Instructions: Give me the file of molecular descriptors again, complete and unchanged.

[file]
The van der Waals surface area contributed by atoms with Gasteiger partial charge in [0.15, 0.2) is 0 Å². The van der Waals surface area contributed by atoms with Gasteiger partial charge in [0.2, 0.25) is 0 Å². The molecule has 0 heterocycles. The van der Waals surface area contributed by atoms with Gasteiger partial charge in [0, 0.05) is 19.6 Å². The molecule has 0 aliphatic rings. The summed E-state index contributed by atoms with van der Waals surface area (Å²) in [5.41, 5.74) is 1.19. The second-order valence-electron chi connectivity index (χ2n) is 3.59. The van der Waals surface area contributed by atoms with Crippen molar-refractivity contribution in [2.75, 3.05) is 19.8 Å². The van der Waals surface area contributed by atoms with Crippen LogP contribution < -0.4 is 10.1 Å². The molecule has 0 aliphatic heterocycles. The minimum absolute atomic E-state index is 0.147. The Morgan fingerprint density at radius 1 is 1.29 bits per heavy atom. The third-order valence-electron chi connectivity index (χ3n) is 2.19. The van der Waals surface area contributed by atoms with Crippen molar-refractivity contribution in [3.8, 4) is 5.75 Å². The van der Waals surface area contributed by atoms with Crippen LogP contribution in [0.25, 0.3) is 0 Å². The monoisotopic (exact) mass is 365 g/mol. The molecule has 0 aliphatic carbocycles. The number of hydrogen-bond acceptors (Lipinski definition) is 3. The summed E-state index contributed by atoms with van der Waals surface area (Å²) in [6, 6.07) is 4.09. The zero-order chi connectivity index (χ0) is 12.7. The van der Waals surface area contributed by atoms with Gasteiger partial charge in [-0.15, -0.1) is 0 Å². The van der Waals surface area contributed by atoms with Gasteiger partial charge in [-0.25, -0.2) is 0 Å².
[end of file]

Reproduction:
The van der Waals surface area contributed by atoms with Gasteiger partial charge in [0.15, 0.2) is 0 Å². The van der Waals surface area contributed by atoms with Gasteiger partial charge in [0.2, 0.25) is 0 Å². The molecule has 0 heterocycles. The van der Waals surface area contributed by atoms with Gasteiger partial charge in [0, 0.05) is 19.6 Å². The molecule has 0 aliphatic rings. The summed E-state index contributed by atoms with van der Waals surface area (Å²) in [5.41, 5.74) is 1.19. The second-order valence-electron chi connectivity index (χ2n) is 3.59. The van der Waals surface area contributed by atoms with Crippen molar-refractivity contribution in [2.75, 3.05) is 19.8 Å². The van der Waals surface area contributed by atoms with Crippen LogP contribution < -0.4 is 10.1 Å². The molecule has 0 aliphatic heterocycles. The minimum absolute atomic E-state index is 0.147. The Morgan fingerprint density at radius 1 is 1.29 bits per heavy atom. The third-order valence-electron chi connectivity index (χ3n) is 2.19. The van der Waals surface area contributed by atoms with Crippen molar-refractivity contribution in [3.8, 4) is 5.75 Å². The van der Waals surface area contributed by atoms with Crippen LogP contribution in [0.25, 0.3) is 0 Å². The monoisotopic (exact) mass is 365 g/mol. The molecule has 0 aliphatic carbocycles. The number of hydrogen-bond acceptors (Lipinski definition) is 3. The summed E-state index contributed by atoms with van der Waals surface area (Å²) in [6, 6.07) is 4.09. The zero-order chi connectivity index (χ0) is 12.7. The van der Waals surface area contributed by atoms with Gasteiger partial charge in [-0.15, -0.1) is 0 Å². The van der Waals surface area contributed by atoms with Gasteiger partial charge in [-0.25, -0.2) is 0 Å².